THE TALE OF TWO CITIES – A mothering perspective

It was a wet Saturday afternoon and Arit Jasper had just finished her Aria(solo) to the standing ovation of the audience at the Young Olives International School Hall. The audience comprised staff, parents and students of the school and the occasion was the Annual Musical concert. As she rounded off her last note before taking a bow, Mrs. Okolo (a parent and friend to the Jaspers) scanned the audience for Arit’s mum. Realising she was absent; she hurried to the stage and gave Arit a giant bear hug and kisses in appreciation of the performance. She also ensured the moment was captured on camera. At the end of the concert, as Mrs. Okolo was making her way out of the school premises, she saw Arit in tears with her elder sister, Eno, making failed attempts to placate her.

Mrs. Okolo stopped by and enquired about the cause of Arit’s distress at which Arit, pointing to her sister, blurted out the words “It’s all her fault. I hate her! It’s because of her mum never appreciates anything I do, regardless of how hard I try or how well I perform. She is madam perfect…always acing her subjects and clearing the school prizes. Mum has never missed a Prize-Giving Day but she never attends my concerts and drama presentations. I try so hard to be like Eno so mum can appreciate me, but the truth is …I am different… I am ME. My grades are good but not excellent. Eno is the intellectually gifted one but I am gifted in the performing arts. That is not good enough for mum as she wants me to clear prizes like Eno. Aunty …is it my fault? I wish dad were back from South Africa where he is currently posted. He understands me better. You know, I really didn’t expect mum to be here today as usual, but I guess it really got to me when I received a standing ovation and she was nowhere to be seen,” she continued between sobs. “Thank you, aunty, for saving the day, I really appreciate your coming up stage,” she ended.

Eno quickly corroborated Arit’s allegations about acts of favoritism and informed Mrs. Okolo that it was hurting their sisterly relationship. She pleaded with her to speak to their mother about it. Mrs. Okolo immediately dialed her friend and enquired “Mayen, where are you? It appears you forgot about the musical concert at the children’s school today?” She continued excitedly “You should have been here. Arit had everyone mesmerized with her voice – Mayen, she got a standing ovation! You must be so proud to have such a talented daughter. I also hear she is the livewire of the school’s theatre group”. Mayen responded that she was occupied at the shop and lacked the enthusiasm to sit through a musical concert. Nevertheless, she requested Ebere Okolo to give her daughters a hug each on her behalf and inform them she would see them on the next school visiting day. Ebere ended the conversation but not before fixing an appointment to see Mayen at her shop the next morning.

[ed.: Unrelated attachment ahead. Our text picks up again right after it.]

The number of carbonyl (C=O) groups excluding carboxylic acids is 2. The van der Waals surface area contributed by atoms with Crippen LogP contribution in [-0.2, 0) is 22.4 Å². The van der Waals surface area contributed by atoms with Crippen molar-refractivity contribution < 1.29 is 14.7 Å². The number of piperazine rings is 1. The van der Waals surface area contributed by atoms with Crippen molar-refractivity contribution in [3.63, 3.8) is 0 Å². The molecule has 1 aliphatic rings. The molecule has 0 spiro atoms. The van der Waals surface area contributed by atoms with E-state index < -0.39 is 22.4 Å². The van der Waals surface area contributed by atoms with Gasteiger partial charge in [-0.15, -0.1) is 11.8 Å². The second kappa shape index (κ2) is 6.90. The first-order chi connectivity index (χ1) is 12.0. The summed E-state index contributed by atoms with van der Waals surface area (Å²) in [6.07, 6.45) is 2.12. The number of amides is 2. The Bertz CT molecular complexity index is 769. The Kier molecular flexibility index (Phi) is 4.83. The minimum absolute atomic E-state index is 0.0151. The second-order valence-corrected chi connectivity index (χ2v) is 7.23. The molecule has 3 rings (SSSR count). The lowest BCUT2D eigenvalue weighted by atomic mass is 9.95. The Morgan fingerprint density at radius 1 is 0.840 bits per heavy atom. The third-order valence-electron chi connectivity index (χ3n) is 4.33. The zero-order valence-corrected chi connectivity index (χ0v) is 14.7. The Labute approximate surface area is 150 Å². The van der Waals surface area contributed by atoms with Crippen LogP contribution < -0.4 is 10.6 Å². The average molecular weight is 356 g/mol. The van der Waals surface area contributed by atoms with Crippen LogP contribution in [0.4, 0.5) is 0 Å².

At Mayen’s shop the next morning, after the usual pleasantries and chit-chats, Ebere broaches the topic, “Mayen my dear sis, it’s about Eno and Arit. Have you noticed the build-up of some resentment between them? At yesterday’s event, I witnessed a scene and Arit is hurting really bad because she believes you are constantly pitching her in competition with Eno and you do not appreciate her effort and talents. Rather, you have a “preferred daughter” and she (Arit) can never do enough to please you. Eno also confirmed the situation. You wouldn’t want to promote strife between your God-given jewels, would you”?